GBA Logo horizontal Facebook LinkedIn Email Pinterest Twitter Instagram YouTube Icon Navigation Search Icon Main Search Icon Video Play Icon Plus Icon Minus Icon Picture icon Hamburger Icon Close Icon Sorted

Community and Q&A

Has anyone combined a Trombe wall with a heat recovery unit?

firewoodworker | Posted in Green Building Techniques on

I want to extend my farmhouse using passive heating and cooling and also orientating it for optimal solar hot water and electricity generation.
I’ve wanted to include a Trombe wall. The standard design uses adjustable vents to either provide heated air or induce cooler air.
It just occured to me that a more modern approach might be to use a heat recovery unit to capture the generated heat.

Do you know this would be preferable? Has it already been done?

Bob Guthrie

GBA Prime

Join the leading community of building science experts

Become a GBA Prime member and get instant access to the latest developments in green building, research, and reports from the field.


  1. GBA Editor
    Martin Holladay | | #1

    An HRV is not used to capture heat from a room or space containing hot air.

    An HRV is used to raise the temperature of cold ventilation air during the winter.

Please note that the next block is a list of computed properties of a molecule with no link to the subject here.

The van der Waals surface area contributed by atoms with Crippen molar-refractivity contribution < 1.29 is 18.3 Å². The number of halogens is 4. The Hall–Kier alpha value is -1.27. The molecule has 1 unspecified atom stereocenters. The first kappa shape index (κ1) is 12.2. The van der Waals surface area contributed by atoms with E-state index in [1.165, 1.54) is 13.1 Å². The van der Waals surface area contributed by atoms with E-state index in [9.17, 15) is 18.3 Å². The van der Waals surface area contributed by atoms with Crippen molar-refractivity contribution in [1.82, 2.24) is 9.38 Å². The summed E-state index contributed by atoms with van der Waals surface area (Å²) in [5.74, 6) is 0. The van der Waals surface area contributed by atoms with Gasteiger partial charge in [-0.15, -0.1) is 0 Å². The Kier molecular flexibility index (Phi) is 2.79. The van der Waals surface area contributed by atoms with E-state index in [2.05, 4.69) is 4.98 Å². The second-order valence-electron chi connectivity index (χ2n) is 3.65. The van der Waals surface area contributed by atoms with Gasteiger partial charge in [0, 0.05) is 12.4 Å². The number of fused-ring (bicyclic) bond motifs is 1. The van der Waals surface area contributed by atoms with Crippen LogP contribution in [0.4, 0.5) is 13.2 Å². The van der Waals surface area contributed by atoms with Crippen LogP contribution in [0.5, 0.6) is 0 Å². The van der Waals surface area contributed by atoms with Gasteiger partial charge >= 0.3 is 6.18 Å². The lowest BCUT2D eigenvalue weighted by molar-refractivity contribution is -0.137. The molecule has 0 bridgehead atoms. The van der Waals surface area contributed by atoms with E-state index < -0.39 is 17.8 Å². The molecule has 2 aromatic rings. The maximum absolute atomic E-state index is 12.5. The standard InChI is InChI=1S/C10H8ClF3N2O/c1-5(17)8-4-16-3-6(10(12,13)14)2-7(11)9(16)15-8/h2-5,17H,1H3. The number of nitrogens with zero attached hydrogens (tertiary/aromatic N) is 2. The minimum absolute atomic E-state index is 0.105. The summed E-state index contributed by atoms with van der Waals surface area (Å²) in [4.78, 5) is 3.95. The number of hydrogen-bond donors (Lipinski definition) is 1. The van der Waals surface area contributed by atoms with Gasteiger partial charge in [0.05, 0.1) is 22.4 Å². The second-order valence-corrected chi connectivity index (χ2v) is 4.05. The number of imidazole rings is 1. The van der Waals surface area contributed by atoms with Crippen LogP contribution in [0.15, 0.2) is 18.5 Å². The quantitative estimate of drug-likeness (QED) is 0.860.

On a sunny day, the space behind the glazing of your Trombe wall will be warm. The easiest ways to use that heat for space heating is via natural convection (the stack effect, through passive vents) or by using a fan to direct air from the space behind the glazing to your home.

  2. Expert Member
    ARMANDO COBO | | #2

    Good air distribution though out the whole house is the key. I’ve sealed the cavity behind the trumbe wall, let open vents at the bottom and installed a fanned return duct to the air handler to mix that hot air for the whole house. There are many failures of trumbe walls in the southwest US, all due to limiting the radiated heat to one room or one area of the house.

  3. GBA Editor
    Martin Holladay | | #3

    Armando is right about Trombe wall failures. Trombe walls do not age well. Old Trombe walls have problems with glazing tape, spiderwebs, moisture, dust, and failure of materials due to high temperatures.

    If you want to take advantage of the heat available from south-facing glazing -- or, in the case of an Australian house like yours, north-facing glazing -- here's an idea: use windows.

  4. firewoodworker | | #4

    My dilemma has always been between the “advantages” of the Trombe wall, and the resulting loss of view. I had not anticipated maintenance issues. I greatly appreciate everyone's advice – Windows it is!!

Log in or create an account to post an answer.


Recent Questions and Replies

  • |
  • |
  • |
  • |